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Article
March 12, 1949

LITHIUM POISONING FROM THE USE OF SALT SUBSTITUTES

JAMA. 1949;139(11):685-688. doi:10.1001/jama.1949.02900280001001
Abstract

The purpose of this report is to direct attention to lithium intoxication as a complication of the use of lithium chloride as a salt substitute for flavoring low sodium diets. We shall describe the syndrome as it was observed in 7 cases, in 2 of which the intoxication seems to have been a contributory cause of death. The salt substitute used by these patients was westsal,® which is a solution of lithium chloride with citric acid and a small amount of potassium iodide. That the cause of the intoxication was lithium ion, and not sodium depletion as such, seems evident from a study of these cases, in 1 of which the intoxication was induced as a clinical trial. Nevertheless, the data indicate that sodium depletion, incident to treatment with low sodium diets, increases the susceptibility to intoxication from orally ingested lithium salts.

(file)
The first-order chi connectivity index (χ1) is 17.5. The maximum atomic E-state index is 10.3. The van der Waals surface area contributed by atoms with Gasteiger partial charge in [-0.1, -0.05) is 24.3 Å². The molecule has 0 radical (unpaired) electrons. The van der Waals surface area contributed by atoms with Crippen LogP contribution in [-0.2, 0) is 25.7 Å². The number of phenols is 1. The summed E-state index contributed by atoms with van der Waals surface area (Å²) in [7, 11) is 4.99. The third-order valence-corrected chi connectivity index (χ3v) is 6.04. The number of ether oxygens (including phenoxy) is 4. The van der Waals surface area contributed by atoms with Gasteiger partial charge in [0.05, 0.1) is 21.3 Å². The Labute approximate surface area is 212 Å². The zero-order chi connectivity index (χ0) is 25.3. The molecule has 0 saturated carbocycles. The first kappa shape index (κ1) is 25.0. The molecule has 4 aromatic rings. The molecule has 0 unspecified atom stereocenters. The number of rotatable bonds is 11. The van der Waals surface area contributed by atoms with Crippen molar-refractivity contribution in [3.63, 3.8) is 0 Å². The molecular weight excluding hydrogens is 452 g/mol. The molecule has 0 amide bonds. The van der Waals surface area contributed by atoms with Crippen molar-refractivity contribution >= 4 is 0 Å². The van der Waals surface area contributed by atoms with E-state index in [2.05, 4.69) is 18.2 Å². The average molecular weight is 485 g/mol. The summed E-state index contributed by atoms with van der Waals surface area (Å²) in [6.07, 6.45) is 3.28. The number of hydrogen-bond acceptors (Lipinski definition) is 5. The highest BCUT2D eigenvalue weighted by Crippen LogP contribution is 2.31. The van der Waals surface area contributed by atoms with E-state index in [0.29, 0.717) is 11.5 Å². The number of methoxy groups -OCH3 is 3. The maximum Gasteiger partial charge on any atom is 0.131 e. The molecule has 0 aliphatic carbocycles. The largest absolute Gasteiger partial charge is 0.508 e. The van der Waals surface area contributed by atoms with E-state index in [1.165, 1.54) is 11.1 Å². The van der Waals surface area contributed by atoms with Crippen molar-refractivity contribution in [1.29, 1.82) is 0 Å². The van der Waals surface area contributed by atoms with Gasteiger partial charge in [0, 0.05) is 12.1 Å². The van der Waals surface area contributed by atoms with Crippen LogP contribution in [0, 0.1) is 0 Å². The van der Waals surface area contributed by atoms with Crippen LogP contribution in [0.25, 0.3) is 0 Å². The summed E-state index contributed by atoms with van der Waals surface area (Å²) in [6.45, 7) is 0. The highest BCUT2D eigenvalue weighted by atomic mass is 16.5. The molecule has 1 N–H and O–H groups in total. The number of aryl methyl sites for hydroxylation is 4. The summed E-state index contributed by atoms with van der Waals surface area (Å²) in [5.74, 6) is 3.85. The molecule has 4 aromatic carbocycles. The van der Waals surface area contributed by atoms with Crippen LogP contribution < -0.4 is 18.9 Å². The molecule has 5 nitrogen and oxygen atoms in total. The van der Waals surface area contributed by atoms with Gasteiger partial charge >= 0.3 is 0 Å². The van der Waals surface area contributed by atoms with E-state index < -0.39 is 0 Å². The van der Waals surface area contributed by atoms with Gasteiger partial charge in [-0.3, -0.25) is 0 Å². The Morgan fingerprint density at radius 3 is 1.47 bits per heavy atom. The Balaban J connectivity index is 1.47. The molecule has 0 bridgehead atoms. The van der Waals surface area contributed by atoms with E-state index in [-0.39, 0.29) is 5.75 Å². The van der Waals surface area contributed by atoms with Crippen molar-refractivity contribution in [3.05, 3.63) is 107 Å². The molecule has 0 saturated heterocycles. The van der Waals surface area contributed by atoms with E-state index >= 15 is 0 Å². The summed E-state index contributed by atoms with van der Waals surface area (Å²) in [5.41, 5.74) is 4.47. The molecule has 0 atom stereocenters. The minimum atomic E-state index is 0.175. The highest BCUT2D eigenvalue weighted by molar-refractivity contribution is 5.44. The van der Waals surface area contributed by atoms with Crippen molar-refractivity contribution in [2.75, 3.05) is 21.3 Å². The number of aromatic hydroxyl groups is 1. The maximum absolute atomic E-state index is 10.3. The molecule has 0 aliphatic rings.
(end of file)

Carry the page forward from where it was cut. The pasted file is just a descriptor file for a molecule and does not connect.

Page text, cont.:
The suspicion that lithium might be the cause

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